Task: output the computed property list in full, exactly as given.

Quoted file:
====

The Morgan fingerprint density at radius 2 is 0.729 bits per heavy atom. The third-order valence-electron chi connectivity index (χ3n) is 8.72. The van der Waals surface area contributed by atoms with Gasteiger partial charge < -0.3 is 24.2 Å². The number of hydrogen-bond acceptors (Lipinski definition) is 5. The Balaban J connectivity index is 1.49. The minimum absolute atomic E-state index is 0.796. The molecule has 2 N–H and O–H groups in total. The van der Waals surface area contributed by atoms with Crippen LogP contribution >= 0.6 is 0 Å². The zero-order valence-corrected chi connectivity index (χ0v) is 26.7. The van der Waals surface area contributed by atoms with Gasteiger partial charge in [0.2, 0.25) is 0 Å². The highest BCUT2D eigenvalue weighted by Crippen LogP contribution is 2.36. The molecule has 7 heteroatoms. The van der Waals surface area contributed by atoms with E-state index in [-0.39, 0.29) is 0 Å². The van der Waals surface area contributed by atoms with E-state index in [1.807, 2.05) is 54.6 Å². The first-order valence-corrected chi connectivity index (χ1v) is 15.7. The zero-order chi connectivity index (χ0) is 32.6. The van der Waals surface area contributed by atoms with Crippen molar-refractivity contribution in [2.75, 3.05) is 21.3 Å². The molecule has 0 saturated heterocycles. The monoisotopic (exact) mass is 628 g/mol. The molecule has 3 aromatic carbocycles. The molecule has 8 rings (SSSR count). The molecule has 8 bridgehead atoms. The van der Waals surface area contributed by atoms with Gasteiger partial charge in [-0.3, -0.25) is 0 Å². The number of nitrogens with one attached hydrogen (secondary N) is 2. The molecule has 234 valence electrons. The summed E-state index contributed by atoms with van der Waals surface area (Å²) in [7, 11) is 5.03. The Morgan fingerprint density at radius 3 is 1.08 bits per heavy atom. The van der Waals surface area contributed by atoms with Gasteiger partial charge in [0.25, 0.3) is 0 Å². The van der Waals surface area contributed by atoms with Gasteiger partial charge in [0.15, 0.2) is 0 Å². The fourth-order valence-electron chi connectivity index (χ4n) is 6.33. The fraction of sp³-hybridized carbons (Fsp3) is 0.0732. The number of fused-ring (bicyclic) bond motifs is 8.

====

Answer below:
The Morgan fingerprint density at radius 2 is 0.729 bits per heavy atom. The third-order valence-electron chi connectivity index (χ3n) is 8.72. The van der Waals surface area contributed by atoms with Gasteiger partial charge < -0.3 is 24.2 Å². The number of hydrogen-bond acceptors (Lipinski definition) is 5. The Balaban J connectivity index is 1.49. The minimum absolute atomic E-state index is 0.796. The molecule has 2 N–H and O–H groups in total. The van der Waals surface area contributed by atoms with Crippen LogP contribution >= 0.6 is 0 Å². The zero-order valence-corrected chi connectivity index (χ0v) is 26.7. The van der Waals surface area contributed by atoms with Gasteiger partial charge in [0.2, 0.25) is 0 Å². The highest BCUT2D eigenvalue weighted by Crippen LogP contribution is 2.36. The molecule has 7 heteroatoms. The van der Waals surface area contributed by atoms with E-state index in [-0.39, 0.29) is 0 Å². The van der Waals surface area contributed by atoms with E-state index in [1.807, 2.05) is 54.6 Å². The first-order valence-corrected chi connectivity index (χ1v) is 15.7. The zero-order chi connectivity index (χ0) is 32.6. The van der Waals surface area contributed by atoms with Crippen molar-refractivity contribution in [2.75, 3.05) is 21.3 Å². The molecule has 0 saturated heterocycles. The monoisotopic (exact) mass is 628 g/mol. The molecule has 3 aromatic carbocycles. The molecule has 8 rings (SSSR count). The molecule has 8 bridgehead atoms. The van der Waals surface area contributed by atoms with Gasteiger partial charge in [-0.3, -0.25) is 0 Å². The number of nitrogens with one attached hydrogen (secondary N) is 2. The molecule has 234 valence electrons. The summed E-state index contributed by atoms with van der Waals surface area (Å²) in [7, 11) is 5.03. The Morgan fingerprint density at radius 3 is 1.08 bits per heavy atom. The van der Waals surface area contributed by atoms with Gasteiger partial charge in [0.25, 0.3) is 0 Å². The van der Waals surface area contributed by atoms with Gasteiger partial charge in [0.15, 0.2) is 0 Å². The fourth-order valence-electron chi connectivity index (χ4n) is 6.33. The fraction of sp³-hybridized carbons (Fsp3) is 0.0732. The number of fused-ring (bicyclic) bond motifs is 8.